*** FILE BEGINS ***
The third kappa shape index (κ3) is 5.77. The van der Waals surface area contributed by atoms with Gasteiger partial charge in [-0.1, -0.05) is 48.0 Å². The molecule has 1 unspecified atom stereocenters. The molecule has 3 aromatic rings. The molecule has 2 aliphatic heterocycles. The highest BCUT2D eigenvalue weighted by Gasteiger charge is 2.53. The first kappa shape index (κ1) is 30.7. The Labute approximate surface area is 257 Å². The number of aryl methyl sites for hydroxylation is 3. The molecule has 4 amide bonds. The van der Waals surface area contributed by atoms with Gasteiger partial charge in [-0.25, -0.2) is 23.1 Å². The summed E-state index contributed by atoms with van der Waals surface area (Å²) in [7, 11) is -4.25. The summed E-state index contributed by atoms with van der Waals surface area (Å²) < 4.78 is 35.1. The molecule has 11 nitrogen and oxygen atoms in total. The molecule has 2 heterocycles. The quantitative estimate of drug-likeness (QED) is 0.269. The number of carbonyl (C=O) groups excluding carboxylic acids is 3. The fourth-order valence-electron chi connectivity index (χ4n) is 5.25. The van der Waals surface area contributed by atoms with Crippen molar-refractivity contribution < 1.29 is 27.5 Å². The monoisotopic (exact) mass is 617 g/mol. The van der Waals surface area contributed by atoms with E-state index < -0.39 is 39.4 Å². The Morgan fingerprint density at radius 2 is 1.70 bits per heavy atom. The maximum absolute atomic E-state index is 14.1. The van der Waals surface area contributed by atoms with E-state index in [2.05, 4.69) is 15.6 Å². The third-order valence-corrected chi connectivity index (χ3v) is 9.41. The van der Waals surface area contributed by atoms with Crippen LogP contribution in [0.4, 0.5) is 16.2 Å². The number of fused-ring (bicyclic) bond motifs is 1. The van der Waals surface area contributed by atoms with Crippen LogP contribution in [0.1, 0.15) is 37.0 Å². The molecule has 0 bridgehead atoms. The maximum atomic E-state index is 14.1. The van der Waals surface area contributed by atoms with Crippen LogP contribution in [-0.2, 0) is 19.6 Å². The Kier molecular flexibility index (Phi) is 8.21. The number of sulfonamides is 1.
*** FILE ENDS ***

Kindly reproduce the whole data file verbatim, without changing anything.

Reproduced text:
The third kappa shape index (κ3) is 5.77. The van der Waals surface area contributed by atoms with Gasteiger partial charge in [-0.1, -0.05) is 48.0 Å². The molecule has 1 unspecified atom stereocenters. The molecule has 3 aromatic rings. The molecule has 2 aliphatic heterocycles. The highest BCUT2D eigenvalue weighted by Gasteiger charge is 2.53. The first kappa shape index (κ1) is 30.7. The Labute approximate surface area is 257 Å². The number of aryl methyl sites for hydroxylation is 3. The molecule has 4 amide bonds. The van der Waals surface area contributed by atoms with Gasteiger partial charge in [-0.25, -0.2) is 23.1 Å². The summed E-state index contributed by atoms with van der Waals surface area (Å²) in [7, 11) is -4.25. The summed E-state index contributed by atoms with van der Waals surface area (Å²) < 4.78 is 35.1. The molecule has 11 nitrogen and oxygen atoms in total. The molecule has 2 heterocycles. The quantitative estimate of drug-likeness (QED) is 0.269. The number of carbonyl (C=O) groups excluding carboxylic acids is 3. The fourth-order valence-electron chi connectivity index (χ4n) is 5.25. The van der Waals surface area contributed by atoms with Crippen molar-refractivity contribution < 1.29 is 27.5 Å². The monoisotopic (exact) mass is 617 g/mol. The van der Waals surface area contributed by atoms with E-state index < -0.39 is 39.4 Å². The Morgan fingerprint density at radius 2 is 1.70 bits per heavy atom. The maximum absolute atomic E-state index is 14.1. The van der Waals surface area contributed by atoms with E-state index in [2.05, 4.69) is 15.6 Å². The third-order valence-corrected chi connectivity index (χ3v) is 9.41. The van der Waals surface area contributed by atoms with Crippen LogP contribution in [0.4, 0.5) is 16.2 Å². The number of fused-ring (bicyclic) bond motifs is 1. The van der Waals surface area contributed by atoms with Crippen LogP contribution in [0.1, 0.15) is 37.0 Å². The molecule has 0 bridgehead atoms. The maximum atomic E-state index is 14.1. The van der Waals surface area contributed by atoms with Crippen LogP contribution in [-0.2, 0) is 19.6 Å². The Kier molecular flexibility index (Phi) is 8.21. The number of sulfonamides is 1.